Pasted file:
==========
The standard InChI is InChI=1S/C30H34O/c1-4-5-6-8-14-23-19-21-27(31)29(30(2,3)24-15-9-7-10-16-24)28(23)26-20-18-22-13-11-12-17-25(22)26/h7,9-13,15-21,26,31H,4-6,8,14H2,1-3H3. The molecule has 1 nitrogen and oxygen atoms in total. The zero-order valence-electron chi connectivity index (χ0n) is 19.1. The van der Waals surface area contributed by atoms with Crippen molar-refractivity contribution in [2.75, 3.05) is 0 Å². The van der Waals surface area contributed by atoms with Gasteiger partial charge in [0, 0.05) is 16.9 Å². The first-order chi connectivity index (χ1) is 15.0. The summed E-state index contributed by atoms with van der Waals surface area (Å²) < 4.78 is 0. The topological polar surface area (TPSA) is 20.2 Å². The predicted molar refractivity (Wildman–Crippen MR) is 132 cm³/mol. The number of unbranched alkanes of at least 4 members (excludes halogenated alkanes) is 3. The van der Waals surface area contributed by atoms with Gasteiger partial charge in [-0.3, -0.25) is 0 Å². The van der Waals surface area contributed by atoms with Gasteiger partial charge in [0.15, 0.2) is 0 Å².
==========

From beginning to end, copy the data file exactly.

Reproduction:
The standard InChI is InChI=1S/C30H34O/c1-4-5-6-8-14-23-19-21-27(31)29(30(2,3)24-15-9-7-10-16-24)28(23)26-20-18-22-13-11-12-17-25(22)26/h7,9-13,15-21,26,31H,4-6,8,14H2,1-3H3. The molecule has 1 nitrogen and oxygen atoms in total. The zero-order valence-electron chi connectivity index (χ0n) is 19.1. The van der Waals surface area contributed by atoms with Crippen molar-refractivity contribution in [2.75, 3.05) is 0 Å². The van der Waals surface area contributed by atoms with Gasteiger partial charge in [0, 0.05) is 16.9 Å². The first-order chi connectivity index (χ1) is 15.0. The summed E-state index contributed by atoms with van der Waals surface area (Å²) < 4.78 is 0. The topological polar surface area (TPSA) is 20.2 Å². The predicted molar refractivity (Wildman–Crippen MR) is 132 cm³/mol. The number of unbranched alkanes of at least 4 members (excludes halogenated alkanes) is 3. The van der Waals surface area contributed by atoms with Gasteiger partial charge in [-0.3, -0.25) is 0 Å². The van der Waals surface area contributed by atoms with Gasteiger partial charge in [0.15, 0.2) is 0 Å².